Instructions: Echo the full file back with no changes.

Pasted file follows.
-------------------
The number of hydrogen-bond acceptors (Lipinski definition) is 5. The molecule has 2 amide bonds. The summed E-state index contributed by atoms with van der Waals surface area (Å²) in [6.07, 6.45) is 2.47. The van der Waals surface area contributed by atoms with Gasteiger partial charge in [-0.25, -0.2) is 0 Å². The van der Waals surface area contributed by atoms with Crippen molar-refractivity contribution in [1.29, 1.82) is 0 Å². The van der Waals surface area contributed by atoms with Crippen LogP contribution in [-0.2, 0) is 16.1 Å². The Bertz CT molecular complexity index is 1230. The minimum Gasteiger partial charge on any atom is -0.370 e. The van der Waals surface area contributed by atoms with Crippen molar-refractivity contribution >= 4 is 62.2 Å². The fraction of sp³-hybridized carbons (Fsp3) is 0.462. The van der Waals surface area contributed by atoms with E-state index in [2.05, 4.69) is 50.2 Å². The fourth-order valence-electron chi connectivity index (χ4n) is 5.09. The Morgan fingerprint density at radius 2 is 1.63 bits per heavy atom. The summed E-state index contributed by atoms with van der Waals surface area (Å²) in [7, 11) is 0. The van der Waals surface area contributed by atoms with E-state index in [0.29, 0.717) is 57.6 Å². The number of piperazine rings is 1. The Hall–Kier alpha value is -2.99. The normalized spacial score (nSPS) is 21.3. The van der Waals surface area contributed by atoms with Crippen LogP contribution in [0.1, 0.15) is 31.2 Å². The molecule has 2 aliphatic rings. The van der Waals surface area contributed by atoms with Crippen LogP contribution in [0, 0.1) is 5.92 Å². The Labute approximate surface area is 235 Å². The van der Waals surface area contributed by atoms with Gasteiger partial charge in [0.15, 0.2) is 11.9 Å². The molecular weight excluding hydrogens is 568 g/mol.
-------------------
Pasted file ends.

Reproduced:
The number of hydrogen-bond acceptors (Lipinski definition) is 5. The molecule has 2 amide bonds. The summed E-state index contributed by atoms with van der Waals surface area (Å²) in [6.07, 6.45) is 2.47. The van der Waals surface area contributed by atoms with Gasteiger partial charge in [-0.25, -0.2) is 0 Å². The van der Waals surface area contributed by atoms with Crippen molar-refractivity contribution in [1.29, 1.82) is 0 Å². The van der Waals surface area contributed by atoms with Crippen LogP contribution in [-0.2, 0) is 16.1 Å². The Bertz CT molecular complexity index is 1230. The minimum Gasteiger partial charge on any atom is -0.370 e. The van der Waals surface area contributed by atoms with Crippen molar-refractivity contribution >= 4 is 62.2 Å². The fraction of sp³-hybridized carbons (Fsp3) is 0.462. The van der Waals surface area contributed by atoms with E-state index in [2.05, 4.69) is 50.2 Å². The fourth-order valence-electron chi connectivity index (χ4n) is 5.09. The Morgan fingerprint density at radius 2 is 1.63 bits per heavy atom. The summed E-state index contributed by atoms with van der Waals surface area (Å²) in [7, 11) is 0. The van der Waals surface area contributed by atoms with E-state index in [0.29, 0.717) is 57.6 Å². The number of piperazine rings is 1. The Hall–Kier alpha value is -2.99. The normalized spacial score (nSPS) is 21.3. The van der Waals surface area contributed by atoms with Crippen LogP contribution in [0.1, 0.15) is 31.2 Å². The molecule has 2 aliphatic rings. The van der Waals surface area contributed by atoms with Crippen LogP contribution in [0, 0.1) is 5.92 Å². The Labute approximate surface area is 235 Å². The van der Waals surface area contributed by atoms with Gasteiger partial charge in [0.15, 0.2) is 11.9 Å². The molecular weight excluding hydrogens is 568 g/mol.